It was amazing. I think it’s obvious that although we have to be somewhat objective and not be afraid to criticize the team or ask questions when questions need to be asked, you’re supposed to, at the heart of it, be a bit of a fan. You’re supposed to support the team. We fly on the charter. We have access to players that other people don’t get. It was an absolute thrill.

To be on the field, I brought my brother down and one of his friends, to be on the field when the Mets lost and we clinched and to turn around to go do interviews and have an entire bottle of champagne dumped over my head, that’s a dream come true to be a part of that, to be a part of the celebration. It was unbelievable.

When Ryan Braun hit the home run to put the Brewers up 3 to 1 against the Cubs, I literally got choked up because I knew at that point that they were going to win the game. I had no doubt that they were going to win the game. I had a feeling the Mets were going to lose. I was only 5 the last time they went to the playoffs. So, to experience that and be a part of it  and to go down on the field and hug Bill and Brian and Craig and my brother and everybody else in the Brewers’ family, I think any reporter in town, even one that works for a local affiliate, will tell you that it was amazing.

Speaking as a fan, it was certainly a great season, a little disappointing at the end, obviously, because you hoped the team would go further, but it was a great step in the right direction and a lot of fun. What was the mood in the clubhouse following that last game on Sunday?

Disapointed, but I think there was some definite optimism. I don’t think the guys were happy that the season ended. I mean, a lot of them hung out in the dugout way past the final pitch. A lot of them seemed very confident in the ownership group, in Doug Melvin, that they are going to go after the pieces that they need to continue to be successful. You know, CC Sabathia made it very clear that he was going to listen to any offer. Whether or not the Brewers sign CC, I don’t even know if that’s possible. I think Doug Melvin and Mark Attanasio, you know, you’re going to clear up some salary. You’re going to clear up $10 million with Gagne. You may clear up some money with Mike Cameron. Is there a trade? Obviously maybe you make a trade with Billy Hall or Rickie Weeks and get some other movable parts in there, maybe a guy who takes pitches a little better.

I don’t think you can say anything but positive things about the moves Doug Melvin has made and they know that they’re really just a few pieces away from being a contender. You look at the way Yovani Gallardo performed this year, maybe if you get another really good pitcher in there, you’d have a pretty good 1-2 punch again. Now, getting someone like CC was unbelievable. You may not get someone of his caliber, but if you can get someone close to that, I don’t think the team is going to be in dire straits next year like some people think it’s going to be.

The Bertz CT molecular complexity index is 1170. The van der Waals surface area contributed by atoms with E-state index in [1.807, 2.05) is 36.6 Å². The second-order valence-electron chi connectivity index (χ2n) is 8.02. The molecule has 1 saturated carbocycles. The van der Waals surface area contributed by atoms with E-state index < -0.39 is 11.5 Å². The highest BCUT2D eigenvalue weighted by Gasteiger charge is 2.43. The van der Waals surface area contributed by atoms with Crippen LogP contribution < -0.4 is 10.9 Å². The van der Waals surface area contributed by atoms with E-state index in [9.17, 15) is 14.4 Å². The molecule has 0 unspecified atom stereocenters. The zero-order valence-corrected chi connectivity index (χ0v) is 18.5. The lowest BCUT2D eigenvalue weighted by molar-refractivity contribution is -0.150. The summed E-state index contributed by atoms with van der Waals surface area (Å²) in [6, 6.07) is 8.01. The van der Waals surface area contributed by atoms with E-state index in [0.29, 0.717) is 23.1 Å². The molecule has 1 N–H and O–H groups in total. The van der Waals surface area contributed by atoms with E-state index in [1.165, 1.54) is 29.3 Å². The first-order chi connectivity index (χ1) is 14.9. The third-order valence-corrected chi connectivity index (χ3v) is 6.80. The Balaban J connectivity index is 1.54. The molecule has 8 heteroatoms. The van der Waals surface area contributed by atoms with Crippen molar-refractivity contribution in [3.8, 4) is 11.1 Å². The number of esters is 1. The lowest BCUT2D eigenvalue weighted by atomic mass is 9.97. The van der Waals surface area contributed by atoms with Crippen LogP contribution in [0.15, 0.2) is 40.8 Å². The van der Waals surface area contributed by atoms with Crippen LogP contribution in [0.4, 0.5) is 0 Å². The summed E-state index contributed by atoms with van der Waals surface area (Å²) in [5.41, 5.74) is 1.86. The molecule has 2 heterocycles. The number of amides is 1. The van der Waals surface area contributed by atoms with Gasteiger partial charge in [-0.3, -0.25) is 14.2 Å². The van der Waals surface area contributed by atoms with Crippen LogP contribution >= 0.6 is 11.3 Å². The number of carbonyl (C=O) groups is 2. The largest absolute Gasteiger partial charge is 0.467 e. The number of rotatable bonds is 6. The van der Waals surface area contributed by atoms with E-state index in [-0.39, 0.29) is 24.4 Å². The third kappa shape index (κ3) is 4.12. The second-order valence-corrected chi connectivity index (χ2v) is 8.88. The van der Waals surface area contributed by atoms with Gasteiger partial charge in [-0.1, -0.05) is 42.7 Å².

You mentioned Sabathia, what were your impressions? Did you think that his comments about wanting to try to come back to Milwaukee were genuine?

Yeah, absolutely. The reason I think that is I’ve had a chance to talk to his family a little bit. I’ve talked to his wife a number of times and I’ve talked to his cousin and one of his friends. They all said that CC genuinely likes Milwaukee.

CC was pretty emotional in the clubhouse. He became friends with those guys and I don’t think that he expected to become as close to the guys in the clubhouse as he actually did. And that says a lot. That goes a long way for a player. If you’re comfortable with guys and you feel like you’re part of a team that wants to win and you feel like you’re part of a team that can help each other win, that’s a driving force.

Now, money is a huge, huge thing, family security. We all know these guys don’t work until they’re 60. So, security is a huge, huge thing. CC is from the California area, but he spent the last 11 years, 10 years, in the Midwest. I don’t think it will happen, but if it does happen, it wouldn’t shock me based on how CC liked it here. What would be shocking is that maybe the Brewers came up with enough money to offer him.

What about Sheets? What was his mood like following that last game?

Very emotional. He got very choked up in our interview with him. I asked him how proud he was of the guys and about his memories in Milwaukee. He was very choked up about that he loved the guys in the clubhouse and the hardest thing about walking out that day is that he may never put on a Brewers uniform again.

He did make a joke. He said, “We all thought Cirillo wasn’t coming back and ‘Rillo came back and played in Milwaukee again. So, you never know, I may pull on a Brewers uniform again.” But I think he knows he may not.

However, now that he has this elbow issue, he may not command the money in the free agent market that everyone thought he was going to. There’s going to be red flags. I don’t think the Brewers would sign him to a long-term deal, but they may get him for one year for the money that they paid an Eric Gagne. They may get him for one year for $8, $9, $10 million and say, “Listen, if you’re healthy after that, we’ll talk long-term contract, but if you can’t stay healthy, we’re going to be done with you.” You never know, but the injury, as strange as it may seem, may have played in the Brewers’ favor in keeping him around for just one more year.

How do the players like Dale Sveum and do you think he’ll be back?